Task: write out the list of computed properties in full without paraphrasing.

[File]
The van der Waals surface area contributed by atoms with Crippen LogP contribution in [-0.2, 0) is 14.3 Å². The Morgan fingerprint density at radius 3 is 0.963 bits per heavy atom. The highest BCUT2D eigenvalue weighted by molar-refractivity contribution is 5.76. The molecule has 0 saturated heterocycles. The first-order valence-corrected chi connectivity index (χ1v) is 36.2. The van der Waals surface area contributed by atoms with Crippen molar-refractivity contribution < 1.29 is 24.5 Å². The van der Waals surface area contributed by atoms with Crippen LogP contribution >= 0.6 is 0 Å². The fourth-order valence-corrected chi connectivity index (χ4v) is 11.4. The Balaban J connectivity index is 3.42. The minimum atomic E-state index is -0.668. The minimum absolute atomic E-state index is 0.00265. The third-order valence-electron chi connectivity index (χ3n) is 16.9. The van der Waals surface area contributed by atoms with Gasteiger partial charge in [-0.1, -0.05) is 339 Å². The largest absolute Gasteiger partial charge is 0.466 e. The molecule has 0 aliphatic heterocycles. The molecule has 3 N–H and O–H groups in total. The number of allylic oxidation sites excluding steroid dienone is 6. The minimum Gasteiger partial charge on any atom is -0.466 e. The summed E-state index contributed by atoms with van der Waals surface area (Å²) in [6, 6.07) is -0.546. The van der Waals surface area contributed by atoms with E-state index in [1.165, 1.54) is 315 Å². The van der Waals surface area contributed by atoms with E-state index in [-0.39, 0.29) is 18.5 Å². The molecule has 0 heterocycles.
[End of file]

The van der Waals surface area contributed by atoms with Crippen LogP contribution in [-0.2, 0) is 14.3 Å². The Morgan fingerprint density at radius 3 is 0.963 bits per heavy atom. The highest BCUT2D eigenvalue weighted by molar-refractivity contribution is 5.76. The molecule has 0 saturated heterocycles. The first-order valence-corrected chi connectivity index (χ1v) is 36.2. The van der Waals surface area contributed by atoms with Crippen molar-refractivity contribution < 1.29 is 24.5 Å². The van der Waals surface area contributed by atoms with Crippen LogP contribution >= 0.6 is 0 Å². The fourth-order valence-corrected chi connectivity index (χ4v) is 11.4. The Balaban J connectivity index is 3.42. The minimum atomic E-state index is -0.668. The minimum absolute atomic E-state index is 0.00265. The third-order valence-electron chi connectivity index (χ3n) is 16.9. The van der Waals surface area contributed by atoms with Gasteiger partial charge in [-0.1, -0.05) is 339 Å². The largest absolute Gasteiger partial charge is 0.466 e. The molecule has 0 aliphatic heterocycles. The molecule has 3 N–H and O–H groups in total. The number of allylic oxidation sites excluding steroid dienone is 6. The minimum Gasteiger partial charge on any atom is -0.466 e. The summed E-state index contributed by atoms with van der Waals surface area (Å²) in [6, 6.07) is -0.546. The van der Waals surface area contributed by atoms with E-state index in [1.165, 1.54) is 315 Å². The van der Waals surface area contributed by atoms with E-state index in [-0.39, 0.29) is 18.5 Å². The molecule has 0 heterocycles.